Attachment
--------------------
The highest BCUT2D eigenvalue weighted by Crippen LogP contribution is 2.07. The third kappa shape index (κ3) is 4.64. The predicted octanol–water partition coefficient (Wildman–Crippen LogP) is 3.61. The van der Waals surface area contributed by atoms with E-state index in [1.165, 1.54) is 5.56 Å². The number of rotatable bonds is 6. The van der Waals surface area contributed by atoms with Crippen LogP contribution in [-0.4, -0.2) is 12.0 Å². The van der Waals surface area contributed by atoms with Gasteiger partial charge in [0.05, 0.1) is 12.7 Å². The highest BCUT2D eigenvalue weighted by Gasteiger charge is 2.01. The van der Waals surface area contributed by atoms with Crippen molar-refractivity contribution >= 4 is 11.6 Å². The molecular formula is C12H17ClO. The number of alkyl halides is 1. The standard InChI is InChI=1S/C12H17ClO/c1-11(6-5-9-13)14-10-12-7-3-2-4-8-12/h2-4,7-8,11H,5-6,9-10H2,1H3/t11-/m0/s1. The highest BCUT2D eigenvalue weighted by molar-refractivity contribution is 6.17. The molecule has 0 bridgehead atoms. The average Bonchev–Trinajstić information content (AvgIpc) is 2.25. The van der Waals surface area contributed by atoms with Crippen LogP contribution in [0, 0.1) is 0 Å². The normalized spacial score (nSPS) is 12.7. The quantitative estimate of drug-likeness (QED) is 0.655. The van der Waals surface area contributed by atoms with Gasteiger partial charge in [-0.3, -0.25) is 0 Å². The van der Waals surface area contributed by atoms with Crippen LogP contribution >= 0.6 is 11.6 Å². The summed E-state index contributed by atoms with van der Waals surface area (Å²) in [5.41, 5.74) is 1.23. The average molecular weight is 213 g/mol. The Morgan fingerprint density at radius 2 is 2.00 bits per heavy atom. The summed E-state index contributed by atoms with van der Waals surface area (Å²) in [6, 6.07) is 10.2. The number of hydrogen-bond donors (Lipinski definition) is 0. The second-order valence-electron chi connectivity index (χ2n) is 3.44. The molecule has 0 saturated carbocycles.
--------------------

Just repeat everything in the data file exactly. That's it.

The highest BCUT2D eigenvalue weighted by Crippen LogP contribution is 2.07. The third kappa shape index (κ3) is 4.64. The predicted octanol–water partition coefficient (Wildman–Crippen LogP) is 3.61. The van der Waals surface area contributed by atoms with E-state index in [1.165, 1.54) is 5.56 Å². The number of rotatable bonds is 6. The van der Waals surface area contributed by atoms with Crippen LogP contribution in [-0.4, -0.2) is 12.0 Å². The van der Waals surface area contributed by atoms with Gasteiger partial charge in [0.05, 0.1) is 12.7 Å². The highest BCUT2D eigenvalue weighted by Gasteiger charge is 2.01. The van der Waals surface area contributed by atoms with Crippen molar-refractivity contribution >= 4 is 11.6 Å². The molecular formula is C12H17ClO. The number of alkyl halides is 1. The standard InChI is InChI=1S/C12H17ClO/c1-11(6-5-9-13)14-10-12-7-3-2-4-8-12/h2-4,7-8,11H,5-6,9-10H2,1H3/t11-/m0/s1. The highest BCUT2D eigenvalue weighted by molar-refractivity contribution is 6.17. The molecule has 0 bridgehead atoms. The average Bonchev–Trinajstić information content (AvgIpc) is 2.25. The van der Waals surface area contributed by atoms with Crippen LogP contribution in [0, 0.1) is 0 Å². The normalized spacial score (nSPS) is 12.7. The quantitative estimate of drug-likeness (QED) is 0.655. The van der Waals surface area contributed by atoms with Gasteiger partial charge in [-0.3, -0.25) is 0 Å². The van der Waals surface area contributed by atoms with Crippen LogP contribution >= 0.6 is 11.6 Å². The summed E-state index contributed by atoms with van der Waals surface area (Å²) in [5.41, 5.74) is 1.23. The average molecular weight is 213 g/mol. The Morgan fingerprint density at radius 2 is 2.00 bits per heavy atom. The summed E-state index contributed by atoms with van der Waals surface area (Å²) in [6, 6.07) is 10.2. The number of hydrogen-bond donors (Lipinski definition) is 0. The second-order valence-electron chi connectivity index (χ2n) is 3.44. The molecule has 0 saturated carbocycles.